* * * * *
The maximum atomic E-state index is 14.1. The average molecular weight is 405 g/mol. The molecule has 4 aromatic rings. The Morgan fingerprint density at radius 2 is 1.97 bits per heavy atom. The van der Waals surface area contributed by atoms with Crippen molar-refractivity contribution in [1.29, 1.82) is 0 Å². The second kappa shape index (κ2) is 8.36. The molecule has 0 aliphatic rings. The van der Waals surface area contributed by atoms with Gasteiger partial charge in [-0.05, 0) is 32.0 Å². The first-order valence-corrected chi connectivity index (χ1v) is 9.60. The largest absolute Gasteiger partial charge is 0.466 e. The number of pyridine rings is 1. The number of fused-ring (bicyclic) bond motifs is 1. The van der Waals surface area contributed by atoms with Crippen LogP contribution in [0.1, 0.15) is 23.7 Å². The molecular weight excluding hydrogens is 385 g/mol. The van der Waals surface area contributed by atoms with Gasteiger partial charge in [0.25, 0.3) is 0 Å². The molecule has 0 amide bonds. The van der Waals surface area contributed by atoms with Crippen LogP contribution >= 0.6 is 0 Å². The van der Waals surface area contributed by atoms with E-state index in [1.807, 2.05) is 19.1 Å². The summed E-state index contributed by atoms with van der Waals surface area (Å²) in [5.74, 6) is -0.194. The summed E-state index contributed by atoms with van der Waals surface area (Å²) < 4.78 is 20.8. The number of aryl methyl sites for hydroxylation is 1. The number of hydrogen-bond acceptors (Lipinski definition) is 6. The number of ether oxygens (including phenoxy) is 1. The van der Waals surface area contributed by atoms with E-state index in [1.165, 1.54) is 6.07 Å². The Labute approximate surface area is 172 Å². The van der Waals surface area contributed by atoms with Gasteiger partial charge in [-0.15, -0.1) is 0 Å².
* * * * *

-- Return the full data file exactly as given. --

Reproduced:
The maximum atomic E-state index is 14.1. The average molecular weight is 405 g/mol. The molecule has 4 aromatic rings. The Morgan fingerprint density at radius 2 is 1.97 bits per heavy atom. The van der Waals surface area contributed by atoms with Crippen molar-refractivity contribution in [1.29, 1.82) is 0 Å². The second kappa shape index (κ2) is 8.36. The molecule has 0 aliphatic rings. The van der Waals surface area contributed by atoms with Gasteiger partial charge in [-0.05, 0) is 32.0 Å². The first-order valence-corrected chi connectivity index (χ1v) is 9.60. The largest absolute Gasteiger partial charge is 0.466 e. The number of pyridine rings is 1. The number of fused-ring (bicyclic) bond motifs is 1. The van der Waals surface area contributed by atoms with Crippen LogP contribution in [0.1, 0.15) is 23.7 Å². The molecular weight excluding hydrogens is 385 g/mol. The van der Waals surface area contributed by atoms with Gasteiger partial charge in [0.25, 0.3) is 0 Å². The molecule has 0 amide bonds. The van der Waals surface area contributed by atoms with Crippen LogP contribution >= 0.6 is 0 Å². The van der Waals surface area contributed by atoms with E-state index in [1.807, 2.05) is 19.1 Å². The summed E-state index contributed by atoms with van der Waals surface area (Å²) in [5.74, 6) is -0.194. The summed E-state index contributed by atoms with van der Waals surface area (Å²) < 4.78 is 20.8. The number of aryl methyl sites for hydroxylation is 1. The number of hydrogen-bond acceptors (Lipinski definition) is 6. The number of ether oxygens (including phenoxy) is 1. The van der Waals surface area contributed by atoms with E-state index in [1.165, 1.54) is 6.07 Å². The Labute approximate surface area is 172 Å². The van der Waals surface area contributed by atoms with Gasteiger partial charge in [-0.15, -0.1) is 0 Å².